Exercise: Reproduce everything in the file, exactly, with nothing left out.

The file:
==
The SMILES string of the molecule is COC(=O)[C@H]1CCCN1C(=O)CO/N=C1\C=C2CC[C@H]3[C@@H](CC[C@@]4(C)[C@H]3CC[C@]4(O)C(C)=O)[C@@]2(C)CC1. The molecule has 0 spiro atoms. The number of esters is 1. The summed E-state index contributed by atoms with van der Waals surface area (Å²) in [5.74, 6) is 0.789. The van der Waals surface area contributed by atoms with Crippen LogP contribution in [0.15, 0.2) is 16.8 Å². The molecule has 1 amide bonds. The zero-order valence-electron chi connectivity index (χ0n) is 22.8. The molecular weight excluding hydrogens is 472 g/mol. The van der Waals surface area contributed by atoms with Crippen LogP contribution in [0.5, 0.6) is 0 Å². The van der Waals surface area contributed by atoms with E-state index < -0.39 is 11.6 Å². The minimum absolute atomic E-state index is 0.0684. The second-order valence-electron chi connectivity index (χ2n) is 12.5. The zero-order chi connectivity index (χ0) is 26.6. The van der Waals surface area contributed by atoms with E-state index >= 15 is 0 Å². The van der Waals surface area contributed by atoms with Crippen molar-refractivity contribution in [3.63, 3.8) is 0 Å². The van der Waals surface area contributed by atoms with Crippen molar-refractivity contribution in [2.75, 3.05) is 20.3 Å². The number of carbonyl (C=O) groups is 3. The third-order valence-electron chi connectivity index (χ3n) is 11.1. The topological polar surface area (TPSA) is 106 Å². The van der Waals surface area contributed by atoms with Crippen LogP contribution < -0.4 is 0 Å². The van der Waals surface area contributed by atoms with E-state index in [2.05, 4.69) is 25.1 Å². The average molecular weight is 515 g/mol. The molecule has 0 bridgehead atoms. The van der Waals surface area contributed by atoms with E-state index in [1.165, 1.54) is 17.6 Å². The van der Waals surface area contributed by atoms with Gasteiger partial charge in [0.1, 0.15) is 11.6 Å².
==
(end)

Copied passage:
The SMILES string of the molecule is COC(=O)[C@H]1CCCN1C(=O)CO/N=C1\C=C2CC[C@H]3[C@@H](CC[C@@]4(C)[C@H]3CC[C@]4(O)C(C)=O)[C@@]2(C)CC1. The molecule has 0 spiro atoms. The number of esters is 1. The summed E-state index contributed by atoms with van der Waals surface area (Å²) in [5.74, 6) is 0.789. The van der Waals surface area contributed by atoms with Crippen LogP contribution in [0.15, 0.2) is 16.8 Å². The molecule has 1 amide bonds. The zero-order valence-electron chi connectivity index (χ0n) is 22.8. The molecular weight excluding hydrogens is 472 g/mol. The van der Waals surface area contributed by atoms with Crippen LogP contribution in [0.5, 0.6) is 0 Å². The van der Waals surface area contributed by atoms with E-state index < -0.39 is 11.6 Å². The minimum absolute atomic E-state index is 0.0684. The second-order valence-electron chi connectivity index (χ2n) is 12.5. The zero-order chi connectivity index (χ0) is 26.6. The van der Waals surface area contributed by atoms with E-state index >= 15 is 0 Å². The van der Waals surface area contributed by atoms with Crippen molar-refractivity contribution in [3.63, 3.8) is 0 Å². The van der Waals surface area contributed by atoms with Crippen molar-refractivity contribution in [2.75, 3.05) is 20.3 Å². The number of carbonyl (C=O) groups is 3. The third-order valence-electron chi connectivity index (χ3n) is 11.1. The topological polar surface area (TPSA) is 106 Å². The van der Waals surface area contributed by atoms with Crippen LogP contribution < -0.4 is 0 Å². The van der Waals surface area contributed by atoms with E-state index in [2.05, 4.69) is 25.1 Å². The average molecular weight is 515 g/mol. The molecule has 0 bridgehead atoms. The van der Waals surface area contributed by atoms with E-state index in [1.165, 1.54) is 17.6 Å². The van der Waals surface area contributed by atoms with Gasteiger partial charge in [0.1, 0.15) is 11.6 Å².